The new CIC was awarded a grant at the end of 2022 to deliver the vision the fishermen have over the next two years, which will provide a full-time- equivalent employee to run the CIC, get it up and functioning, and begin a number of projects.
I am so grateful to the MMO grants team for their help and support. We thought that our ideas and application met the fund requirements, but being able to pick up the phone along the way and get clear answers was vital to understand a process none of us had worked with before.
For those who follow our path, some advice: put everything down on your lists, leave nothing off, and then work with MMO to create a successful bid.
The ‘pivotal’ 2019 meeting between Defra and fishermen that triggered the idea of creating a canopy group representing the four ports.
Their grants team is there to help and advise, and while not everything we asked for was funded, we then understood why some aspects weren’t, and we discovered things we hadn’t thought of that could be.
I strongly believe that this grassroots, bottom-up approach is vital to a successful fishing organisation, but I fully understand that this may be a daunting task for fishermen around the coast to get off the ground. We hope that our new CIC can secure funding to share the experiences and create a how-to guide for others who want to follow the path we took.
This was a steep learning curve for us. None of us had set up a CIC or used FaSS for this type of project before – even opening bank accounts for a CIC is not as simple as you might think! So we want to share all our documents, from the workshop agenda and output report through to the details of our FaSS bid, so that others can literally cut and paste the things they like and want to do, and not have to go through the hard yards we did.
This co-operative and collaborative working across the small-scale fleet around our coasts is more important now than ever, and anyone who knows our fishermen will not be surprised that they are eager to help others, where possible, to do the same.
Creating a CIC is not going to magically make the problems facing the fishermen of Lyme Bay disappear. It will, however, help to ensure that their voices are heard by fisheries managers of all types, and that this is reflected in future policies.
It’s my absolute honour to serve the fishermen of Lyme Bay as their first chief executive, and I could not be prouder of their individual and collective efforts to get us to this point. So my final but most personal and hugest thank you is to them – the fishermen who kept the faith, put in the time, and made all of this possible.
Since launching in April 2021, the £30m Fisheries and Seafood Scheme (FaSS) has already awarded over £19m to almost 1,000 projects supporting seafood and maritime businesses.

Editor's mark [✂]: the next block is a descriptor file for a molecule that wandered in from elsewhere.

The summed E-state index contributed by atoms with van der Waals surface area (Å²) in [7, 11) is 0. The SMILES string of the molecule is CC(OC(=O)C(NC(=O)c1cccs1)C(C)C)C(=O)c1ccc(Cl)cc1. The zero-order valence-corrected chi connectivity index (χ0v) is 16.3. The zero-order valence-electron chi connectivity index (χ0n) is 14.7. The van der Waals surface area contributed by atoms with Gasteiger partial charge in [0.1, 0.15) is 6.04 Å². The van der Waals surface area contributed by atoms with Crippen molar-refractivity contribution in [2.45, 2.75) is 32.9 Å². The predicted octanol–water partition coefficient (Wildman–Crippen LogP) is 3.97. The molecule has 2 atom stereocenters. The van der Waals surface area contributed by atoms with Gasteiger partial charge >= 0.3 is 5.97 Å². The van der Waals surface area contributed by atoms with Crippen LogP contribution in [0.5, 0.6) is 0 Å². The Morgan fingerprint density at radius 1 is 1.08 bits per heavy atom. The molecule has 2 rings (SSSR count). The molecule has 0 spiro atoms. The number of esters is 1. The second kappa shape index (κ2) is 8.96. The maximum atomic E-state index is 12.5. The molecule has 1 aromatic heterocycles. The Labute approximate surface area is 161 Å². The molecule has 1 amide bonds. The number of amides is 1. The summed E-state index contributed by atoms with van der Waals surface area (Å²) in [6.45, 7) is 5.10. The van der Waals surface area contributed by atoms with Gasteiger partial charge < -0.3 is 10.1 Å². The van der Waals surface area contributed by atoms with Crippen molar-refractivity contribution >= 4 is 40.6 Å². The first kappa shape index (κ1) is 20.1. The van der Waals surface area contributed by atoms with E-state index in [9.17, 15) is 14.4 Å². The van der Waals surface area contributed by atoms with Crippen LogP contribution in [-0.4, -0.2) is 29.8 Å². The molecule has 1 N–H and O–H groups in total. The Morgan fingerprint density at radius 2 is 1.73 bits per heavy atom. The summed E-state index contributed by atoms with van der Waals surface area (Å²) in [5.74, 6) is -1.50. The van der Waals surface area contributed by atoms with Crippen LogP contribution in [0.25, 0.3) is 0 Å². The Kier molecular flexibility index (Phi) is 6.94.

The MMO-led grant scheme provides funding to support food producers across the catching, processing and aquaculture sectors in England. Through project applications from seafood and marine businesses, charities and other organisations, FaSS has enabled health and safety improvements, developments in the processing and marketing of seafood products, business diversification, and port and harbour improvements.
FaSS can also support the industry by funding projects focused on conservation and restoration of the marine environment, supporting national ambitions to achieve net zero through reducing emissions, and –as in the case of the Lyme Bay Fisherman’s CIC – supporting co-operative activities.
Michelle Willis, MMO’s Director of Finance and Resources, said: “Our successful grants programme, FaSS, helps projects with real potential to boost business resilience and increase sustainability across our world-class fishing industry.
“The Lyme Bay Fisherman’s CIC project is great example of how FaSS can support groups of fishers to co-ordinate their efforts, share best practice and ensure they maximise opportunities through funding, research and networking.
“I wish them every success in achieving their goals and aspirations.”
The scheme is open throughout the year for applications. Projects costing £150,000 or more are considered by a panel. There are two remaining panels for 2023, with submissions due by 31 May and 30 September.
The MMO dedicated grants team is there to help the fishing industry understand its options, discuss potential project ideas and assist applicants through the process. It is also looking to set up roadshows to promote the scheme.
For more information, contact the MMO grants team by calling: 0208 026 5539 or emailing: FaSS.firstname.lastname@example.org